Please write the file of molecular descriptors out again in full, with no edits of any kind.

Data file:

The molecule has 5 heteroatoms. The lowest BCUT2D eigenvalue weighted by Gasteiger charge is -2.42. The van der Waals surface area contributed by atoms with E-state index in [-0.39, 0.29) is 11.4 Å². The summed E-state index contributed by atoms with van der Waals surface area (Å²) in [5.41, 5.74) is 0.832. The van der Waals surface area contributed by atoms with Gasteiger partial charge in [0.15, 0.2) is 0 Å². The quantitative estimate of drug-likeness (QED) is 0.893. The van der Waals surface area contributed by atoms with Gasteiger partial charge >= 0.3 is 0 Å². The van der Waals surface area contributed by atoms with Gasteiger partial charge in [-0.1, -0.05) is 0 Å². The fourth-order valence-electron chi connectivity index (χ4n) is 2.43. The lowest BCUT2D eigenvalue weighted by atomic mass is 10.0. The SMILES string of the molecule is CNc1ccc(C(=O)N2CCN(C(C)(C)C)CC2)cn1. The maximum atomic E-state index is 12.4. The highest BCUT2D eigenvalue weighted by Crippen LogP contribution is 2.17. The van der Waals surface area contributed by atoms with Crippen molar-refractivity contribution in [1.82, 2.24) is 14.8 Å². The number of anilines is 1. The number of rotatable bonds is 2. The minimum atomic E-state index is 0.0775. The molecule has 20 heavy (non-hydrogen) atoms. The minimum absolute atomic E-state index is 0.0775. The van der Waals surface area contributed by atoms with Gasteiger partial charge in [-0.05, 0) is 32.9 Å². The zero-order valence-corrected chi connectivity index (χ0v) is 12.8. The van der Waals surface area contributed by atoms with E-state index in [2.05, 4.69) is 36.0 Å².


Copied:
The molecule has 5 heteroatoms. The lowest BCUT2D eigenvalue weighted by Gasteiger charge is -2.42. The van der Waals surface area contributed by atoms with E-state index in [-0.39, 0.29) is 11.4 Å². The summed E-state index contributed by atoms with van der Waals surface area (Å²) in [5.41, 5.74) is 0.832. The van der Waals surface area contributed by atoms with Gasteiger partial charge in [0.15, 0.2) is 0 Å². The quantitative estimate of drug-likeness (QED) is 0.893. The van der Waals surface area contributed by atoms with Gasteiger partial charge >= 0.3 is 0 Å². The van der Waals surface area contributed by atoms with Gasteiger partial charge in [-0.1, -0.05) is 0 Å². The fourth-order valence-electron chi connectivity index (χ4n) is 2.43. The lowest BCUT2D eigenvalue weighted by atomic mass is 10.0. The SMILES string of the molecule is CNc1ccc(C(=O)N2CCN(C(C)(C)C)CC2)cn1. The maximum atomic E-state index is 12.4. The highest BCUT2D eigenvalue weighted by Crippen LogP contribution is 2.17. The van der Waals surface area contributed by atoms with Crippen molar-refractivity contribution in [1.82, 2.24) is 14.8 Å². The number of anilines is 1. The number of rotatable bonds is 2. The minimum atomic E-state index is 0.0775. The molecule has 20 heavy (non-hydrogen) atoms. The minimum absolute atomic E-state index is 0.0775. The van der Waals surface area contributed by atoms with Gasteiger partial charge in [-0.05, 0) is 32.9 Å². The zero-order valence-corrected chi connectivity index (χ0v) is 12.8. The van der Waals surface area contributed by atoms with E-state index in [2.05, 4.69) is 36.0 Å².